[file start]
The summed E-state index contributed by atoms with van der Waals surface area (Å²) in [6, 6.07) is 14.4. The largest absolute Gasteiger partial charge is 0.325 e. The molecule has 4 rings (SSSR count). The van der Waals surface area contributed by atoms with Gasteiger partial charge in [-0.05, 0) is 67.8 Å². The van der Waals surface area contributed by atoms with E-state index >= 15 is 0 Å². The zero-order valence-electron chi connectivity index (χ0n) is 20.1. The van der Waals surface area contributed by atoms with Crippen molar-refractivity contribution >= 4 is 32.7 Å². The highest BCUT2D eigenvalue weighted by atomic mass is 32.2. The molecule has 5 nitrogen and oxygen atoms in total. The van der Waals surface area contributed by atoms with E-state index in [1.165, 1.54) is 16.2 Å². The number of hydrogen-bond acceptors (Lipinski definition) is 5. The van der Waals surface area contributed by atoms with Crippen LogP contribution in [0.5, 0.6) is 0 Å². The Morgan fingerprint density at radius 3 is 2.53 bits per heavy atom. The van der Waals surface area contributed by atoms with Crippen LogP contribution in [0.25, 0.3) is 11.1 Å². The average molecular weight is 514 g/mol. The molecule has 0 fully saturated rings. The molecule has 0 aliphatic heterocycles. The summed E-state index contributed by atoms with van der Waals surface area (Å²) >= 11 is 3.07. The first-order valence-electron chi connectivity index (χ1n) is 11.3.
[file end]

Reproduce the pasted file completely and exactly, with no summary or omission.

The summed E-state index contributed by atoms with van der Waals surface area (Å²) in [6, 6.07) is 14.4. The largest absolute Gasteiger partial charge is 0.325 e. The molecule has 4 rings (SSSR count). The van der Waals surface area contributed by atoms with Gasteiger partial charge in [-0.05, 0) is 67.8 Å². The van der Waals surface area contributed by atoms with E-state index >= 15 is 0 Å². The zero-order valence-electron chi connectivity index (χ0n) is 20.1. The van der Waals surface area contributed by atoms with Crippen molar-refractivity contribution >= 4 is 32.7 Å². The highest BCUT2D eigenvalue weighted by atomic mass is 32.2. The molecule has 5 nitrogen and oxygen atoms in total. The van der Waals surface area contributed by atoms with E-state index in [1.165, 1.54) is 16.2 Å². The number of hydrogen-bond acceptors (Lipinski definition) is 5. The van der Waals surface area contributed by atoms with Crippen LogP contribution in [0.5, 0.6) is 0 Å². The Morgan fingerprint density at radius 3 is 2.53 bits per heavy atom. The van der Waals surface area contributed by atoms with Crippen LogP contribution in [0.25, 0.3) is 11.1 Å². The average molecular weight is 514 g/mol. The molecule has 0 fully saturated rings. The molecule has 0 aliphatic heterocycles. The summed E-state index contributed by atoms with van der Waals surface area (Å²) >= 11 is 3.07. The first-order valence-electron chi connectivity index (χ1n) is 11.3.